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Yang, T.; Li, C.; Bian, Z. Recycling Strategies in a Collector-Led Remanufacturing Supply Chain. Encyclopedia. Available online: https://encyclopedia.pub/entry/45757 (accessed on 17 June 2024).
Yang T, Li C, Bian Z. Recycling Strategies in a Collector-Led Remanufacturing Supply Chain. Encyclopedia. Available at: https://encyclopedia.pub/entry/45757. Accessed June 17, 2024.
Yang, Tianjian, Chunmei Li, Zijing Bian. "Recycling Strategies in a Collector-Led Remanufacturing Supply Chain" Encyclopedia, https://encyclopedia.pub/entry/45757 (accessed June 17, 2024).
Yang, T., Li, C., & Bian, Z. (2023, June 18). Recycling Strategies in a Collector-Led Remanufacturing Supply Chain. In Encyclopedia. https://encyclopedia.pub/entry/45757
Yang, Tianjian, et al. "Recycling Strategies in a Collector-Led Remanufacturing Supply Chain." Encyclopedia. Web. 18 June, 2023.
Recycling Strategies in a Collector-Led Remanufacturing Supply Chain
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Remanufacturing has been regarded as a key to the sustainable development of enterprises. However, collection strategies affect the remanufacturing and recycling of used products. Blockchain can ensure the authenticity of disclosed information and improve the consumer’s trust in remanufactured products.

remanufacturing blockchain collection channel recycling strategies

1. Introduction

With the development of society, environmental deterioration and resource shortages are becoming more and more serious. As an effective way to protect the environment and save resources, remanufacturing has been recognized by enterprises [1][2]. Remanufacturing is a process in which used or underperforming products are collected through recycling channels and then remanufactured. Product recycling is an essential part of remanufacturing. Different recycling modes affect optimal decision-making and pricing in a remanufacturing supply chain. In practice, a manufacturer can collect used products in three main ways. One is that the manufacturer has in-house collection channels, such as Xerox and Fuji Films [3][4]. Another is that the manufacturer assigns product collection to its retailer, such as Kodak [4]. The third one is that the manufacturer outsources the collection activity to a dedicated collector. In the literature on collection mode selection, the manufacturer is usually the leader in the supply chain, while some powerful collectors have become upstream leaders of the manufacturers in recent years, for example, IBM’s Global Asset Recovery Services, the world’s largest mobile phone recycler ReCellular, and the world’s largest metal electronics recycler SIMS Metal Management [5].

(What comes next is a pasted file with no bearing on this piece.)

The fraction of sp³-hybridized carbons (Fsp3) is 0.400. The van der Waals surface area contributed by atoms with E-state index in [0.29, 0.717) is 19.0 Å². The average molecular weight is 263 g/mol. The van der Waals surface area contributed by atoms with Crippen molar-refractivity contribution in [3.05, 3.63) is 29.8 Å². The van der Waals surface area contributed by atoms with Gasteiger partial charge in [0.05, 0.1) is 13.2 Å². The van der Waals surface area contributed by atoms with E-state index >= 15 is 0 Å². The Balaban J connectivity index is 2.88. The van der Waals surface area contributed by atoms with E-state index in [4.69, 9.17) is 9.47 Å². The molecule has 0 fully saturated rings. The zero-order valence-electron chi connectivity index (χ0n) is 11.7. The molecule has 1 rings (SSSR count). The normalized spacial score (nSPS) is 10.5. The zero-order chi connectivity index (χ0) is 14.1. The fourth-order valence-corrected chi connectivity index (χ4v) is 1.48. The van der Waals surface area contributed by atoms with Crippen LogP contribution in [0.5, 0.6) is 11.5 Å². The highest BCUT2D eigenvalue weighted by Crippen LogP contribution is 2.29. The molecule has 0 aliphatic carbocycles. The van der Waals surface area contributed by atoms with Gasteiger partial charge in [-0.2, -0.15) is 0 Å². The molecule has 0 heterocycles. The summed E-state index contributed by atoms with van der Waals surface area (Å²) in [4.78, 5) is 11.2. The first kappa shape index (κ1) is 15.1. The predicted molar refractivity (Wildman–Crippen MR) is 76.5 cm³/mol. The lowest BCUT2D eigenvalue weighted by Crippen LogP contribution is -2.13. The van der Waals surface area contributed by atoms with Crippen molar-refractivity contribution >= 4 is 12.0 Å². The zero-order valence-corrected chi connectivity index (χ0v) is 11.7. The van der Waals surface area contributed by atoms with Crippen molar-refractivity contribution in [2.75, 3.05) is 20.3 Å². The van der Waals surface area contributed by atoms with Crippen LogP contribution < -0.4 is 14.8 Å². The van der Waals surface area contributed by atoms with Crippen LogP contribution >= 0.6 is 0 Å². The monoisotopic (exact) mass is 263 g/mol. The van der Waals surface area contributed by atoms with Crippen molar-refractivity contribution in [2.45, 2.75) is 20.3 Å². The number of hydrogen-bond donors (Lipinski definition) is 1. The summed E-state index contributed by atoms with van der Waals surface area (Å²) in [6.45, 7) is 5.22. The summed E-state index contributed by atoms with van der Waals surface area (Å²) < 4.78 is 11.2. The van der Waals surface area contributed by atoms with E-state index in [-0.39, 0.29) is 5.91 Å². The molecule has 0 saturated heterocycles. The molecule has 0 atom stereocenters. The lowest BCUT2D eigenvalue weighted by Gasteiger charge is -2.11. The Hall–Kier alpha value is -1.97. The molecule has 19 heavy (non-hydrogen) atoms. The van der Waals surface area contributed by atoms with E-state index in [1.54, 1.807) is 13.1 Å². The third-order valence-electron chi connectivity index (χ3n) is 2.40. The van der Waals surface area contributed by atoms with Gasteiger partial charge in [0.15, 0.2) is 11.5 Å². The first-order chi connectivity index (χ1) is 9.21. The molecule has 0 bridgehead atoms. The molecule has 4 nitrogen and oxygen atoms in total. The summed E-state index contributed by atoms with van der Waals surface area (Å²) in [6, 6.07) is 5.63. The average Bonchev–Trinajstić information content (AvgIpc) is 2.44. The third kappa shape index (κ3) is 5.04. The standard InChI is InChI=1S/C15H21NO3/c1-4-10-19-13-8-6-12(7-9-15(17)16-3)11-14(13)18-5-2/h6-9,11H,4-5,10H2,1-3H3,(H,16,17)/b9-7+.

In contrast to new products, however, consumers still have doubts about remanufactured products, such as uncertainty about the product’s quality, low evaluations, or distrust [6][7][8][9], which decreases their willingness to purchase remanufactured products. In addition, the problem of uncertain demand in the remanufacturing supply chain has also attracted considerable theoretical and practical attention. In reality, upstream collectors are unable to obtain accurate market demand information because they are not familiar with the consumer market. Market information will have a certain impact on the operational efficiency of upstream companies [10]. Accurate market demand information can help upstream collectors adjust their inventories [11] and determine the transfer price of used products [5].

Blockchain adoption can help enable the information sharing of demand and increase consumer trust in remanufactured products. Blockchain technology ensures that the information recorded in a supply chain is transparent and unalterable for all stakeholders [12], which has been widely used in information traceability. In order to reduce consumers’ concerns about quality issues, some second-hand trading platforms use blockchain technology to provide quality inspection information, such as Paipai, a second-hand trading platform of JD.com [1]. When blockchain exists, the downstream manufacturer records the demand information in the blockchain, and the upstream collector obtains full demand information. Moreover, the authenticity of disclosed information can improve consumer trust in remanufactured products.

2. Recycling Strategies in a Collector-Led Remanufacturing Supply Chain under Blockchain and Uncertain Demand

2.1. Blockchain Adoption in Supply Chains